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New Russian Film About 20th Century Crimean Saint (Luke)

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This article originally appeared at Pravoslavie.ru


On April 30, 2015, the film, Curing Fear, will be released, based on the history of life of the outstanding surgeon, scientist, and Holy Hierarch Luke, Archbishop of Simferopol and the Crimea, reports the Rossiyskaya Gazeta Russian newspaper.

He was born Valentin Felixovich Voyno-Yasenetsky (1877-1961, his feast-day is June 11). He was a brilliant surgeon-practitioner and scientist, and his notable written work, Purulent Surgery Essays, has been a manual and reference book for several generations of medics. A profoundly pious person all his life, the future saint was widowed in 1919 and became a monk in 1923 when the anti-religious and anti-Church campaign was rising in Russia. In monasticism he received the name Luke in honor of the Holy Apostle and Evangelist Luke. In the same year he was secretly consecrated a bishop.

Later he was destined to undergo arrests, prison, exiles, and many years of ministry for the Lord and to people. In 1937, following another arrest and 13 whole days of interrogations without sleep he went on a hunger strike for 18 days and did not sign any testimony against other people who were under investigation. He performed surgeries during his exile in Yeniseysk, and received patients in Arkhangelsk. He kept searching for new methods of medical treatment and collecting materials for their support. Everywhere he remained a true physician, monk, and priest.

According to the website Pravmir.ru, the pre-premiere screening and discussion of the film, Curing Fear, has taken place at the Oktyabr cinema. The film’s general producer Oleg Sytnik, actress Yekaterina Guseva (who played the female lead), actor Vitaly Bezrukov (who played the role of Holy Archbishop Luke in his mature age) as well as Archimandrite Tikhon (Shevkunov), Abbot of the Moscow Sretensky Monastery, took part in it.

His Holiness Patriarch Kirill of Moscow and All Russia has sent a message of greetings to the film makers:

“With great interest I have watched the film, Curing Fear, devoted to the life and ministry of St. Luke (Voyno-Yasenetsky), Archbishop of Simferopol and the Crimea. From the bottom of my heart I express gratitude to the director, producer, and the film’s creative team for this remarkable work of art”.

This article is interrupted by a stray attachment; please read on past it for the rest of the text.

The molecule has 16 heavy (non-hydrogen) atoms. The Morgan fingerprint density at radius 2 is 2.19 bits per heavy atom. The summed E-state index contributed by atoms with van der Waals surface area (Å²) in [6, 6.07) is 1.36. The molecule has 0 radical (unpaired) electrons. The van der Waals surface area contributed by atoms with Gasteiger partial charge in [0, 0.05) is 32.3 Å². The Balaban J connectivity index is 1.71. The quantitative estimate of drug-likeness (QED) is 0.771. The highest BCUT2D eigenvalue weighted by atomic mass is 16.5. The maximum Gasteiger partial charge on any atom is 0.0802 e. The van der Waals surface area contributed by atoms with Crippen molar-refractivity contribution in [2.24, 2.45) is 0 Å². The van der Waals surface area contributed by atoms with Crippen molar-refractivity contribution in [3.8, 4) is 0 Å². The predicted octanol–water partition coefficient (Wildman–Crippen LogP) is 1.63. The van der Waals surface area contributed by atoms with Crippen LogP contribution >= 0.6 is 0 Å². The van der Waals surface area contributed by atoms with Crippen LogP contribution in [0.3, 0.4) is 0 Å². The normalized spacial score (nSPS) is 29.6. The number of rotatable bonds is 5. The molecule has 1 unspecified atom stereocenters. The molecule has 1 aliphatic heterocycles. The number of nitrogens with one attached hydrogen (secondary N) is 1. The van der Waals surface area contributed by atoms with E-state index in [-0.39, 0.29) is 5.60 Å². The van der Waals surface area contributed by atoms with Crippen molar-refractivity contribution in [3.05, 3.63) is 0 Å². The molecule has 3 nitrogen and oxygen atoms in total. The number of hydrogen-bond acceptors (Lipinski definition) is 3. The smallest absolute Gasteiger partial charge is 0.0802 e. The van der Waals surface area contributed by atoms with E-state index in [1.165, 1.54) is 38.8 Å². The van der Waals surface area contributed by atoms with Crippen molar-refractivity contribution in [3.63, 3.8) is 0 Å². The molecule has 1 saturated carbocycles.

“It is extremely hard to portray sainthood by means of film-making. Not only does it require extraordinary professionalism and exclusive creative valor from the director and actors, but also the ability to touch intellectually and wholeheartedly this marvelous spiritual phenomenon. Reflecting upon sanctity, it is very important not to confuse it with the phenomenon of a superman.”

“A saint, a holy man is neither a superman nor a hero in the usual sense of these words. A saint is identified not in loud words and grandiose deeds, but rather in everyday deeds – in execution of one’s professional duty, in one’s utmost personal honesty and decency, in the ability to endure all trials courageously and firmly, the ability to remain calm and with presence of mind in the face of terrible dangers, setting all hopes upon the good will and the all-wise providence of God. It is gratifying to state that the director together with the creative team have succeeded in developing the theme of genuine Christian holiness, without running to extremes, avoiding excessive sublimity and sentimentality.”

The movie was shot for five years in Russia, Belarus, and the Ukraine. Producer Oleg Sytnik has expressed his hope that the picture would be watched by millions of people in Russia and the CIS states.